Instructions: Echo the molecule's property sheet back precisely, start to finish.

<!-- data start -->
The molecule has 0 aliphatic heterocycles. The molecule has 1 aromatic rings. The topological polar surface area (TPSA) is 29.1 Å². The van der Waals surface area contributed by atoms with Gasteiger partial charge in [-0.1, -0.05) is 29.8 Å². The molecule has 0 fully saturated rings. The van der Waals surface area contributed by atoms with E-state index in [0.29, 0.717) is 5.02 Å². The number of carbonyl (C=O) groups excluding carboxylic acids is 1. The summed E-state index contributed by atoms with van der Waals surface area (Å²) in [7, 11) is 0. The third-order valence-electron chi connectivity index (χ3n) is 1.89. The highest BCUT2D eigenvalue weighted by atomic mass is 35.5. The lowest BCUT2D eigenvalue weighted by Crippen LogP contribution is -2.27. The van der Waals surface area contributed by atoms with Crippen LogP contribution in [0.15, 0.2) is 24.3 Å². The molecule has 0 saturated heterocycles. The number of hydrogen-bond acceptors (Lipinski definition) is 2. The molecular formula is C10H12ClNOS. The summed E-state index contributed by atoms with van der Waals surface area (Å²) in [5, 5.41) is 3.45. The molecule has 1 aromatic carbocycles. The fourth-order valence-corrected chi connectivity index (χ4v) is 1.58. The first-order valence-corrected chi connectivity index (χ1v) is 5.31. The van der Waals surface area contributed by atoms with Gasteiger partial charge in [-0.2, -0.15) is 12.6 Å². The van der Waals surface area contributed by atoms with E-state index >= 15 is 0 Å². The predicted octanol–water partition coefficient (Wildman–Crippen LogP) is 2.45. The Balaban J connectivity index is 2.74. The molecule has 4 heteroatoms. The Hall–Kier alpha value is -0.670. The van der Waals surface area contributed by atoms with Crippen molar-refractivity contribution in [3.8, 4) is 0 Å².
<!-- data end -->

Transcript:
The molecule has 0 aliphatic heterocycles. The molecule has 1 aromatic rings. The topological polar surface area (TPSA) is 29.1 Å². The van der Waals surface area contributed by atoms with Gasteiger partial charge in [-0.1, -0.05) is 29.8 Å². The molecule has 0 fully saturated rings. The van der Waals surface area contributed by atoms with E-state index in [0.29, 0.717) is 5.02 Å². The number of carbonyl (C=O) groups excluding carboxylic acids is 1. The summed E-state index contributed by atoms with van der Waals surface area (Å²) in [7, 11) is 0. The third-order valence-electron chi connectivity index (χ3n) is 1.89. The highest BCUT2D eigenvalue weighted by atomic mass is 35.5. The lowest BCUT2D eigenvalue weighted by Crippen LogP contribution is -2.27. The van der Waals surface area contributed by atoms with Crippen LogP contribution in [0.15, 0.2) is 24.3 Å². The molecule has 0 saturated heterocycles. The number of hydrogen-bond acceptors (Lipinski definition) is 2. The molecular formula is C10H12ClNOS. The summed E-state index contributed by atoms with van der Waals surface area (Å²) in [5, 5.41) is 3.45. The molecule has 1 aromatic carbocycles. The fourth-order valence-corrected chi connectivity index (χ4v) is 1.58. The first-order valence-corrected chi connectivity index (χ1v) is 5.31. The van der Waals surface area contributed by atoms with Gasteiger partial charge in [-0.2, -0.15) is 12.6 Å². The van der Waals surface area contributed by atoms with E-state index >= 15 is 0 Å². The predicted octanol–water partition coefficient (Wildman–Crippen LogP) is 2.45. The Balaban J connectivity index is 2.74. The molecule has 4 heteroatoms. The Hall–Kier alpha value is -0.670. The van der Waals surface area contributed by atoms with Crippen molar-refractivity contribution in [3.8, 4) is 0 Å².